The minister for women and equalities, Liz Truss MP, outlined her approach to the consultation on the Gender Recognition Act when she spoke to the women and equalities select committee in April.
The consultation was launched in July 2018 with the intention of addressing the low take-up of Gender Recognition Certificates. Surveys of the LGBT+ community revealed dissatisfaction with the application process, as many felt the process too intrusive and expensive.
The minister said that her priorities included “the protection of single-sex spaces, which is extremely important” and, “making sure that the under 18s are protected from decisions that they could make, that are irreversible in the future.”
These two statements have brought about fear amongst many LGBT+ people. Fear that hasn’t been seen in the UK since the introduction of section 28 in the 80s. They are concerned that this will start the kind of rollback of LGBT+ rights we are currently witnessing in Eastern Europe with some areas of Poland, for example, declaring themselves as “gay-free zones”, alongside bans on Pride parades and the introduction of laws banning the “promotion” of gay “lifestyles”.
The consultation has reignited accusations that some young people are being pressured into changing their genders and that so-called “experimental” drugs, such as puberty blockers, are being used on them. However, trans people can already obtain legal recognition of their gender identity without the need for surgery. The 2004 Act permitted these changes subject to a medical assessment.
There are indeed a small number of young people who regret the decision about their reassignment. Nonetheless, between August 2016 and August 2017, only 0.47 per cent of patients experienced transition-related regret.
Since the start of the consultation, opposition has also surfaced from groups bolstered by wealthy celebrities who have rung alarm bells based around fear of transgender people “invading” single-sex spaces. Their argument is that trans women will present an unacceptable risk to cis women, even though a recent poll has found that the majority of women support trans rights.
It is also not yet apparent what the minister meant when she talked about the “protection of single-sex spaces”. The Equality Act already allows providers of single-sex services to discriminate against trans individuals. If she were to decide to draw up a list of those facilities that would be restricted to persons by natal gender, then this could present serious problems for the trans community for two reasons:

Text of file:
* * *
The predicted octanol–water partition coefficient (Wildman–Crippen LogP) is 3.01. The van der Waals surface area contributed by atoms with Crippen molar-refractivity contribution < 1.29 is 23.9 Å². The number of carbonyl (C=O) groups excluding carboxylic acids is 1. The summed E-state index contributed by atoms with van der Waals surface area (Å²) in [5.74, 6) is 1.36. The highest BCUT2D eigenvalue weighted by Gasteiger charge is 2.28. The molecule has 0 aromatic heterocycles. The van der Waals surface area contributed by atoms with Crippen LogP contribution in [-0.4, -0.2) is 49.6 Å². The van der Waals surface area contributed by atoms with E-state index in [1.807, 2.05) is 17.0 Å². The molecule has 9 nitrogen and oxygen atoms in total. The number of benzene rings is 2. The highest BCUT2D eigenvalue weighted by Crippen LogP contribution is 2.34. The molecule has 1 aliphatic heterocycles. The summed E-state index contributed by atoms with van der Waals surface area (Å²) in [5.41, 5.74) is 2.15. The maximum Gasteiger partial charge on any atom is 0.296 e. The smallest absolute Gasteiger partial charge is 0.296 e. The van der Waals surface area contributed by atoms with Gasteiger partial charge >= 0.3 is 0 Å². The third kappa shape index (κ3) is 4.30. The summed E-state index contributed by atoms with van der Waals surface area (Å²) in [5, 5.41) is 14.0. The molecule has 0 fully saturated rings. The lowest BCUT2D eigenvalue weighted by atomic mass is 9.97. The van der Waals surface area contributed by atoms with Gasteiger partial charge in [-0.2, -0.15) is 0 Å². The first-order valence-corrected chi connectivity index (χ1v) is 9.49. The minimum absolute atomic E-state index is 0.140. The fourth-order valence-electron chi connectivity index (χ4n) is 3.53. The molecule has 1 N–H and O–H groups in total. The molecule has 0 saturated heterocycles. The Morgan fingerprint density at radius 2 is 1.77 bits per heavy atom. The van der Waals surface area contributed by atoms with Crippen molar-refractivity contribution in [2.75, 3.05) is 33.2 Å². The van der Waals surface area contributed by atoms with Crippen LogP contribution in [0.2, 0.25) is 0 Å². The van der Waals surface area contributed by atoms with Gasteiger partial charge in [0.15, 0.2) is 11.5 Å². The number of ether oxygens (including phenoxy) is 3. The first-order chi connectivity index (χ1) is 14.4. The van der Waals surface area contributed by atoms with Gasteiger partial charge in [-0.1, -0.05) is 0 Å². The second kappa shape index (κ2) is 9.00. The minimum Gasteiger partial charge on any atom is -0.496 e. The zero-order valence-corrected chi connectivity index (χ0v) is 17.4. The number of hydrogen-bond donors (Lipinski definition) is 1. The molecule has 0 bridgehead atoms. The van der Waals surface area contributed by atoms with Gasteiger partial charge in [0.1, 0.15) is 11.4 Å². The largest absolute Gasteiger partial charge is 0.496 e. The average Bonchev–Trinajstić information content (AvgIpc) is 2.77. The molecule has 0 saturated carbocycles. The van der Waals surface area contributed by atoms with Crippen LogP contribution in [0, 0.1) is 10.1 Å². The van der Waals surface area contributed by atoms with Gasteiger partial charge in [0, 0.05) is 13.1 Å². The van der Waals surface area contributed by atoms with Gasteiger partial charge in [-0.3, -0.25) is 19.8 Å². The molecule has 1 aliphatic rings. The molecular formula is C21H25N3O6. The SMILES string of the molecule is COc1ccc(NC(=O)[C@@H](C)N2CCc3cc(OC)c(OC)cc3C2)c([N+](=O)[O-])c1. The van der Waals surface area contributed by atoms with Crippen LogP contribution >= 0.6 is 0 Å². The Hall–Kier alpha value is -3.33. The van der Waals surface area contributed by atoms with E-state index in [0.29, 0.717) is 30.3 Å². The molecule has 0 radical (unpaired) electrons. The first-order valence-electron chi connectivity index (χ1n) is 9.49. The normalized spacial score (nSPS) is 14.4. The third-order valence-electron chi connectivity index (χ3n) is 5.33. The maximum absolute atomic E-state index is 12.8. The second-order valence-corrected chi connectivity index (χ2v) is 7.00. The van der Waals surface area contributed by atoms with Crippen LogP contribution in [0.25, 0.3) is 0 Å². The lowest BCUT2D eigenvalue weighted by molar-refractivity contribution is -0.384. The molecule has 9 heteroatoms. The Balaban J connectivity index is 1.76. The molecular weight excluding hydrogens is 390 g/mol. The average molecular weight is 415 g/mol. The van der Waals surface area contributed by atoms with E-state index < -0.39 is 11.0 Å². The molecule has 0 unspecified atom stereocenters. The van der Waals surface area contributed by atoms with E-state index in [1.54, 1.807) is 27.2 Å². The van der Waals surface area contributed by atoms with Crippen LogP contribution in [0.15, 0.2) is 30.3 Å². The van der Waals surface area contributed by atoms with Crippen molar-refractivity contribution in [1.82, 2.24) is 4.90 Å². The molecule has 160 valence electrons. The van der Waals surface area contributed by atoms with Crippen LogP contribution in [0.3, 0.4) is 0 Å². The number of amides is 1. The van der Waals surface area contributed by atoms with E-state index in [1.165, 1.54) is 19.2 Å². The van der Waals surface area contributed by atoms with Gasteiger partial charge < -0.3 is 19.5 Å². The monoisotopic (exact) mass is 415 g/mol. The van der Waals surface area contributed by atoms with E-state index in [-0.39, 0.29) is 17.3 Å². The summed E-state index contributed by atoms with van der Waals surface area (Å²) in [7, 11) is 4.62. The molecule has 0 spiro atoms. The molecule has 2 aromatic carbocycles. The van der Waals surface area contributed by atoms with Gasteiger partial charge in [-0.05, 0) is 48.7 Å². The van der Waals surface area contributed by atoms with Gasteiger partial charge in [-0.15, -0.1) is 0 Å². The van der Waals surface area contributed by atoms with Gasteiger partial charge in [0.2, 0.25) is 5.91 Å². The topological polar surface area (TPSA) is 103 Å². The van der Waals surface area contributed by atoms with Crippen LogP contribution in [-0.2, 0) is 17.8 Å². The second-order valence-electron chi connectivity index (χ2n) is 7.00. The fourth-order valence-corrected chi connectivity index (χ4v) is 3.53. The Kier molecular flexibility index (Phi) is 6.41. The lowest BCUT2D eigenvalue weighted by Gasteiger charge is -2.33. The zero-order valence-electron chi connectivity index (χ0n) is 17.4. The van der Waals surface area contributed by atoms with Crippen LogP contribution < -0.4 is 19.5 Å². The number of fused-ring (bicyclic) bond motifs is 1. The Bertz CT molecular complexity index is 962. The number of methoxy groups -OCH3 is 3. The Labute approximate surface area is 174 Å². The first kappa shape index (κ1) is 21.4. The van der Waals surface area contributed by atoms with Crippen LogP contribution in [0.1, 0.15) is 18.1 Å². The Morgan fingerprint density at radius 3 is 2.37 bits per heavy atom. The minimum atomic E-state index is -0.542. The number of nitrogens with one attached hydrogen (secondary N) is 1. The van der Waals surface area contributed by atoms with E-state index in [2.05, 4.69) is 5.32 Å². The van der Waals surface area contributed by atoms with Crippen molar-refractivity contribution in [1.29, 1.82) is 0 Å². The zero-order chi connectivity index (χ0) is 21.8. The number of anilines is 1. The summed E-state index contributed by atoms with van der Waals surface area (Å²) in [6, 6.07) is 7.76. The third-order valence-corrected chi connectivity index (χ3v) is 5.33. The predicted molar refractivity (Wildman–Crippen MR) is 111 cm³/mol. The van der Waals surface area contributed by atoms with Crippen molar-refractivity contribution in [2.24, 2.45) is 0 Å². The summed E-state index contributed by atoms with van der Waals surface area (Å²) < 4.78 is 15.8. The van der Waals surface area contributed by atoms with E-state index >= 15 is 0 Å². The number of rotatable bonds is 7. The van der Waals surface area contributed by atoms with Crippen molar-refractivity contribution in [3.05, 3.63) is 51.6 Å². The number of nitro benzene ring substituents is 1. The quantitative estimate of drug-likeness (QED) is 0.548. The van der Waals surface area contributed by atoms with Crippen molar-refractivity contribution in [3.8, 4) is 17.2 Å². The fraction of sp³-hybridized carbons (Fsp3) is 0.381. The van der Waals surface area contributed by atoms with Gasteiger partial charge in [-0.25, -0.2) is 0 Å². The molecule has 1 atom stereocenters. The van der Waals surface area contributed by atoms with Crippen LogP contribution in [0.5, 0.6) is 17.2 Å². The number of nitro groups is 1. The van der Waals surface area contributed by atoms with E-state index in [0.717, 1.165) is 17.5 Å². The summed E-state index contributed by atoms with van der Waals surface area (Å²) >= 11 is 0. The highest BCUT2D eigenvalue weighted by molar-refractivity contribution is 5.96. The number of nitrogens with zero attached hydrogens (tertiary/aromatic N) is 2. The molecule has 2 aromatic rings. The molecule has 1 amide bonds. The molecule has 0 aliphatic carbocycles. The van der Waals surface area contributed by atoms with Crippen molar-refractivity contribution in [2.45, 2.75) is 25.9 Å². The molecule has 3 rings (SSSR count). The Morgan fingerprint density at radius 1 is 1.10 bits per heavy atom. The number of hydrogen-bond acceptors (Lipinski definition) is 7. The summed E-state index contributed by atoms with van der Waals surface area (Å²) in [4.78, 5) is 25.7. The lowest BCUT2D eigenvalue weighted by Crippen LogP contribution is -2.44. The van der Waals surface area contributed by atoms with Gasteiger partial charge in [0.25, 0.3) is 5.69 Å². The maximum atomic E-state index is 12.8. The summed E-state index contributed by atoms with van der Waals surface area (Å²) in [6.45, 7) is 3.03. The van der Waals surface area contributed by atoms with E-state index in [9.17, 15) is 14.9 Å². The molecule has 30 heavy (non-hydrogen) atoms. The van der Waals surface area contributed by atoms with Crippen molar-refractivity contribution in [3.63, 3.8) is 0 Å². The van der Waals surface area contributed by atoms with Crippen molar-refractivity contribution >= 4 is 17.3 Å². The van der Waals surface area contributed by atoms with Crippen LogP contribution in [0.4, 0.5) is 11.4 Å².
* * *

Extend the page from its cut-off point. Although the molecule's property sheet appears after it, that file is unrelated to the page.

Firstly, because those transgender persons are largely already using those facilities, such as public conveniences, and have done for very many years.
Secondly, it would mean we would have to refocus the police’s efforts on excluding trans men and women from conveniences in order to prevent violence from trans people (which, despite the alarmism, almost never happens) and away from protecting trans people from transphobic and violent attacks (which happens a lot).
What we do know about transgender people is that before their transition there is a high preponderance of mental health issues which tend to reduce once treatment is undertaken. Suicide attempts amongst those who wish to transition are substantially lower amongst those who have received hormone therapy and/or surgical care than those who were unable to receive such treatment.
It’s absolutely right that the health service should continually review their procedures for medical interventions for children in order to ensure that the child’s interests are at the centre of any decision made by them to minimise the tiny proportion of “trans regret”. However, a comprehensive study found that only 0.6 per cent of transwomen and 0.3 per cent of transmen who underwent radical surgery were identified as experiencing regret.
Blanket policies towards trans people could cause huge problems. For example, a centrally directed ban on medical interventions for those under 18 would override the interests of the child irrespective of the collective opinion of doctors, parents and the child themselves. Those who wish the child to wait until they are 18 can be condemning them to misery and may result in plenty of medical tourism and the concomitant legal cases against loving parents.
Transgender people are not looking to change their legal gender every day of the week. The realisation that you were born in a body that doesn’t represent the way you have always felt about yourself, is something a trans person has had to deal with. To deter frivolous applications for gender change there should be some rigour to the procedure but no more than marriage or divorce and, like those significant events in our lives, a trans person shouldn’t need a doctor’s opinion on those decisions either.
The process of medical interventions for young people should be under frequent review, but to ban such treatment would just be cruel to the vast majority who are crying out for help. Trans people are among the most vulnerable in our society as it is. 41 per cent have been attacked or threatened with violence in the past five years. 48 per cent have attempted to commit suicide at least once. And 84 per cent have thought about it.
It should not be the role of government to make this worse. Indeed, government is at its best when it aims to protect people and at its worst when it seeks to respond to a moral outrage based on misinformation. I expect them to be at their best.